Sworn in earlier this October, the new prime minister Japanese, Fumio Kishida, took over the country's leadership with a speech focused on rebuilding the economy, which was punished by the pandemic and restrictive measures by Covid-19. In his speech, he promised to encourage the country's growth through policies to reduce the income disparity, in a policy he calls “new capitalism”.
Expectations of improvement in Japan began this early October, with the end of the state of emergency that had been in place in 19 of Japan's 47 provinces for several months. More than 60% of the population is fully immunized and lives days of new normality. In addition to the positive outlook on the sanitary issue, the installation of the office of the 100th prime minister in the history of Japan, Fumio Kishida, has been encouraging the market and the Japanese people.
“The battle against the coronavirus continues. We need to face the coronavirus to bring economic and social activities back to normal and build a new economy, a new lifestyle, a new era,” he declared, after taking over with the immediate intention of revitalizing the economy. In addition to economic growth, this new proposal that the prime minister refers to as the “new capitalism” aims to create policies that reduce the income disparity.
To make his idea effective and distribute wealth, he believes that one of the guidelines will be to adjust the income tax rate. The increase in collection of the richest will subsidize actions and policies for the poorest. Consumption tax, which is levied on the sale of products, will not see an increase for “about a decade”. According to Kristi Govella, director of the German Marshall Fund's Asia program in the United States, “Kishida's hope is that economic growth and wealth redistribution will interact in a virtuous cycle. But there are some people who fear that it will prioritize redistribution, and it will end up affecting growth in the process.”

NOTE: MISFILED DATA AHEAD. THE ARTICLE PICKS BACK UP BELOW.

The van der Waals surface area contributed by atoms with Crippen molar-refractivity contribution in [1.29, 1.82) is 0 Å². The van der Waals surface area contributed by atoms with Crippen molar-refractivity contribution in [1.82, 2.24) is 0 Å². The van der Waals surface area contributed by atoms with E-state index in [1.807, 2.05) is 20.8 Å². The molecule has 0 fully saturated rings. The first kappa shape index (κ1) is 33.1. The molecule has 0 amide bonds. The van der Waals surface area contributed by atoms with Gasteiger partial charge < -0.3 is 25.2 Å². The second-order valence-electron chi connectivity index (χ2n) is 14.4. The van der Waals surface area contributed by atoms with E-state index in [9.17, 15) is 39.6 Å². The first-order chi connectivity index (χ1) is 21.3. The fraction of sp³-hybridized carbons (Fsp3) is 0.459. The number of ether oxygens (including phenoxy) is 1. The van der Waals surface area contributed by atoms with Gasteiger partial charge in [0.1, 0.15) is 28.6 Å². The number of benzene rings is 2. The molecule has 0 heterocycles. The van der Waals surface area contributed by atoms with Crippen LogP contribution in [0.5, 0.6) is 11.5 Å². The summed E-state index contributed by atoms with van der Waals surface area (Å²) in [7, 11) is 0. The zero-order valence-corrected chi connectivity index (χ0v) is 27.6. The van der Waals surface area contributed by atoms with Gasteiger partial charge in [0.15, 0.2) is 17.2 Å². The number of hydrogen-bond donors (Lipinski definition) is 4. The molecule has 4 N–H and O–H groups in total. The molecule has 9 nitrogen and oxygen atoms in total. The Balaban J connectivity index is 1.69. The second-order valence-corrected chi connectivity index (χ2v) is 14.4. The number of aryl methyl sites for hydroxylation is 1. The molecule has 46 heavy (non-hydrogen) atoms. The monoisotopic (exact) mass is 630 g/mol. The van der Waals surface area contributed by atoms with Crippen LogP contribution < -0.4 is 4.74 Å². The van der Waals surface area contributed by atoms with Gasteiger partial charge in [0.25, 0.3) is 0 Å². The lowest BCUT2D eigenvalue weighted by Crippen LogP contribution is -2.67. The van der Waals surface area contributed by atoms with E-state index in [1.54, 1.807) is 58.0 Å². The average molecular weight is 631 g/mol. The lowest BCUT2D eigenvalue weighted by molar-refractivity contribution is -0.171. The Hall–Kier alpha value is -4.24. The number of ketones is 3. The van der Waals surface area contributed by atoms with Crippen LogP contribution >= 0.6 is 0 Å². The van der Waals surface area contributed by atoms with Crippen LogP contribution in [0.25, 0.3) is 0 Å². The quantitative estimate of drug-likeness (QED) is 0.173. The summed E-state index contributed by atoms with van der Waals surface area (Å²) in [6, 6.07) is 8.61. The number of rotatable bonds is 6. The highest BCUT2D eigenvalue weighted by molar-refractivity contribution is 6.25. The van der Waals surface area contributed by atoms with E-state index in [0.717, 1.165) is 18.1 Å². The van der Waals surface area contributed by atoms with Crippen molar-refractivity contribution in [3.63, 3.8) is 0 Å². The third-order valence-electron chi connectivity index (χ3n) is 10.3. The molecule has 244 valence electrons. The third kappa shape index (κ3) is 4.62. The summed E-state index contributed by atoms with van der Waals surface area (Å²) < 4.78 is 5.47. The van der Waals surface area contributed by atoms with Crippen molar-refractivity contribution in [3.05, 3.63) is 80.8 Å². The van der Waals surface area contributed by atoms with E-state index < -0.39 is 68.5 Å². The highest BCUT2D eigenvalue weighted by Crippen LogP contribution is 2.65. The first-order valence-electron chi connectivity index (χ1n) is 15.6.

In Brazil, one of the measures proposed by politicians to revitalize the post-pandemic economy is to regulate casinos integrated into resorts. As in the case of Japan, the reason is to increase state tax collection and direct funds to programs in the base sectors of society. For now, gambling fans can only enjoy the online casinos based abroad, since a regulation for the physical version of these establishments here has not yet been approved. The good thing is that virtual gaming platforms are safe and respected around the world, offering a wide range of table games, slots, and even bingo.
Japan's post-pandemic has been quite different for now, as one of the prime minister's first actions was to announce an early parliamentary election. Despite being scheduled for November, the vote has been brought forward to October 31st. Analysts believe that this decision was made to take advantage of this good moment in the beginning of the government and the optimism caused by the control of the coronavirus in Japan.
Also, as part of his economic proposal, he promised government subsidies to help small and medium businesses. Kishida also said he will open a permanent panel to propose actions to increase the country's economic growth. A possible action will be the “Go To Travel” campaign, with the objective of leveraging domestic tourism. This program already existed between July and December of last year, subsidizing discounts of up to 50% on travelers' expenses - however, with the increase in Covid-19 cases and declarations of states of emergency, he was suspended.
On September 30th, the last state of emergency came to an end, and that is why the government wants to resume the campaign. According to the new minister of tourism, Tetsuo Saito, “it is important to balance the prevention of contagion and the promotion of tourism”. For now, the border for international tourists is closed, and it is expected to remain that way until 2022.